Plus ça change, plus c’est la même chose: A group of scientists considered experts on world climate called Saturday on all nations to take immediate steps to control global warming, regardless of the many questions that still exist about man-made climate change. The scientists, at the Second World Climate Conference here, completed their report late Saturday and made it public today. They said in a statement that the technology already exists to make substantial cuts in the emission of harmful gases without jeopardizing economic growth. The cuts and changes they are pressing for are far more drastic than any government is now considering. –Marlise Simons, The New York Times, 5 November 1990
President Barack Obama urged leaders and attendees from nearly 200 countries at the opening session of COP21, the U.N. climate conference in Paris, to “act here, act now” to prevent a climate catastrophe. “There is such a thing as being too late and when it comes to climate change,” Obama said. “That hour is almost upon us.” He added that his visit to Alaska during the summer gave him a glimpse of the larger impacts of climate change. “It was a preview of one possible future, a glimpse of our children’s fate if the climate keeps changing faster than our efforts to address it: Submerged countries, abandoned cities, fields that no longer grow, political disruptions that trigger new conflict, and even more floods of desperate peoples seeking the sanctuary of nations not their own.” –Fred Lucas, The Blaze, 30 November 2015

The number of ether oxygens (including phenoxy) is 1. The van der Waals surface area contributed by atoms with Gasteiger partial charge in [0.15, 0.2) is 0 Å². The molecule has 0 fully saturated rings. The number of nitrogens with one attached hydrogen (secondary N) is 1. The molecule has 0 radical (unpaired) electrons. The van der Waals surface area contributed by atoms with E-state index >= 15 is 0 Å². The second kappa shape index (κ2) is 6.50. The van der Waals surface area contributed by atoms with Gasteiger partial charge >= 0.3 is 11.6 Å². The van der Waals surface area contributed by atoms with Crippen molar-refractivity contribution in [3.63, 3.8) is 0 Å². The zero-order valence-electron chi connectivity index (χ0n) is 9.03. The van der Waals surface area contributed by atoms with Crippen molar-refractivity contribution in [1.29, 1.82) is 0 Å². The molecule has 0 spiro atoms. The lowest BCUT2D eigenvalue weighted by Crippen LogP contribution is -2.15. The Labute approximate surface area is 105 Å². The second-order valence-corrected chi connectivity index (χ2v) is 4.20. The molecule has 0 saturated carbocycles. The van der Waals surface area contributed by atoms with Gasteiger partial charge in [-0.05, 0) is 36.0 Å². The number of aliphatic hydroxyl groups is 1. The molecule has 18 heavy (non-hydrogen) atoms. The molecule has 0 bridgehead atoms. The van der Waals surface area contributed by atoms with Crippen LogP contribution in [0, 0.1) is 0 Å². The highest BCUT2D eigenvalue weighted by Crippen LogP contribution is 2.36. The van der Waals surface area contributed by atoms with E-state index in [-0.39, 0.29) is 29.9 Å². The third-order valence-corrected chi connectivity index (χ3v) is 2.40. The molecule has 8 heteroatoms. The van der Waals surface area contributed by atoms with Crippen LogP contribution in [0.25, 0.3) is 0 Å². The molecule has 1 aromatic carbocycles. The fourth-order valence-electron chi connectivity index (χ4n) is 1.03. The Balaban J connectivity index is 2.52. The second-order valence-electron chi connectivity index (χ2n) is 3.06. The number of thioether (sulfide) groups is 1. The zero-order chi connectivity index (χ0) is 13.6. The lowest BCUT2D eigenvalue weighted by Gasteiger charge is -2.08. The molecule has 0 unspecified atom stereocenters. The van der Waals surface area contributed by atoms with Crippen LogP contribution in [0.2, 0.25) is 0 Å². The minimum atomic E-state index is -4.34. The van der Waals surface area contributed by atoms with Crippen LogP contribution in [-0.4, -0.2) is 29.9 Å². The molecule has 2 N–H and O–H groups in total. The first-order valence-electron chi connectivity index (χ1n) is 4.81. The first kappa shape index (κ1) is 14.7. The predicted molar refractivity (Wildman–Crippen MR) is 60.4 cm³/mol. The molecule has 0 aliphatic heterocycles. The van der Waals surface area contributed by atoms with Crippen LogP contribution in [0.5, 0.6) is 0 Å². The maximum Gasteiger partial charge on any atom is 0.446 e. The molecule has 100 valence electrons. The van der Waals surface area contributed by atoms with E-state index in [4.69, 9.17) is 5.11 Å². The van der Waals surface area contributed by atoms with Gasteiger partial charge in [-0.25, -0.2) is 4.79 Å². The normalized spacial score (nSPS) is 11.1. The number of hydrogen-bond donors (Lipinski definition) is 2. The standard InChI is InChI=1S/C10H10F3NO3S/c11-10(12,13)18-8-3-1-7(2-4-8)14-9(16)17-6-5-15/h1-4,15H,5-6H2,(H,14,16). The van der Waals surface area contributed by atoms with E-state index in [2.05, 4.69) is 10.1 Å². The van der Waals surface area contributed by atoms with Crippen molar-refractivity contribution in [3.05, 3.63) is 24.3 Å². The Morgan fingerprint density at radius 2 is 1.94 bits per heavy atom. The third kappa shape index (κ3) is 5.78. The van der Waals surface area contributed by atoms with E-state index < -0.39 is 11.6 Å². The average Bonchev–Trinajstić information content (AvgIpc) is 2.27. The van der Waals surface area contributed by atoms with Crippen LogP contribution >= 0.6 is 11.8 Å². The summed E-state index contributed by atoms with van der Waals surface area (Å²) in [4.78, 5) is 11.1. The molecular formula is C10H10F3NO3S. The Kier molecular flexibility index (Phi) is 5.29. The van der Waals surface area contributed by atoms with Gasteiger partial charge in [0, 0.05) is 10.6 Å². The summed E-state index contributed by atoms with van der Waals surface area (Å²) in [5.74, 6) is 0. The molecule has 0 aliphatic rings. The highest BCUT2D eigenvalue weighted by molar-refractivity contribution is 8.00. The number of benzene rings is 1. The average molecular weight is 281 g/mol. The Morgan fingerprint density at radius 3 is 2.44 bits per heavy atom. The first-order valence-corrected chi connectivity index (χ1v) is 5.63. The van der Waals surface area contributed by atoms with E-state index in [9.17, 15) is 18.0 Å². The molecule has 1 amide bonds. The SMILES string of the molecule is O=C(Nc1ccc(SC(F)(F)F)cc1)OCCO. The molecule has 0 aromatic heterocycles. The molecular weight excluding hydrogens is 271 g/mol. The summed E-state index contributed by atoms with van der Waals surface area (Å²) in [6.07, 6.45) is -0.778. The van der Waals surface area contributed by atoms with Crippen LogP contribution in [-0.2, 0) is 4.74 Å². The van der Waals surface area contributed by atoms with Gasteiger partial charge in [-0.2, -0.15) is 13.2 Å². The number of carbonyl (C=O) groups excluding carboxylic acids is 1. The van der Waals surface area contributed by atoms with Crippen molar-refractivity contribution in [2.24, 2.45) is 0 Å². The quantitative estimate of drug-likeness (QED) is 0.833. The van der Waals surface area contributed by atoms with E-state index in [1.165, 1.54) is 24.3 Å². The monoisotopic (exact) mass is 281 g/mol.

The reason that there will not be a legally binding agreement (or at least not a genuinely enforceable one) is the growth of something which the Left has always called for, but doesn’t quite like when it gets it – the power of the developing world. Nearly seven years ago, at COP 15 in Copenhagen, Barack Obama, bearing his Nobel Prize and at the height of his moral prestige, pleaded with them, to no avail. What will make them listen to him now, in the twilight of his presidency? –Charles Moore, The Daily Telegraph, 30 November 2015
Despite this flawed paper the hiatus is one of today’s major research areas in climate change. In the last few months alone it has resulted in papers published in the American Journal of Climate Change, Geophysical Research Letters, Nature, Nature Climate Change and Climate Dynamics. The main conclusion I draw is that if you want to examine the hiatus or pause then look at the data itself not the vagueness of a cherry picked selection of researchers with a big axe to grind. –David Whitehouse, Global Warming Policy Forum, 27 November 2015
Trackback from your site.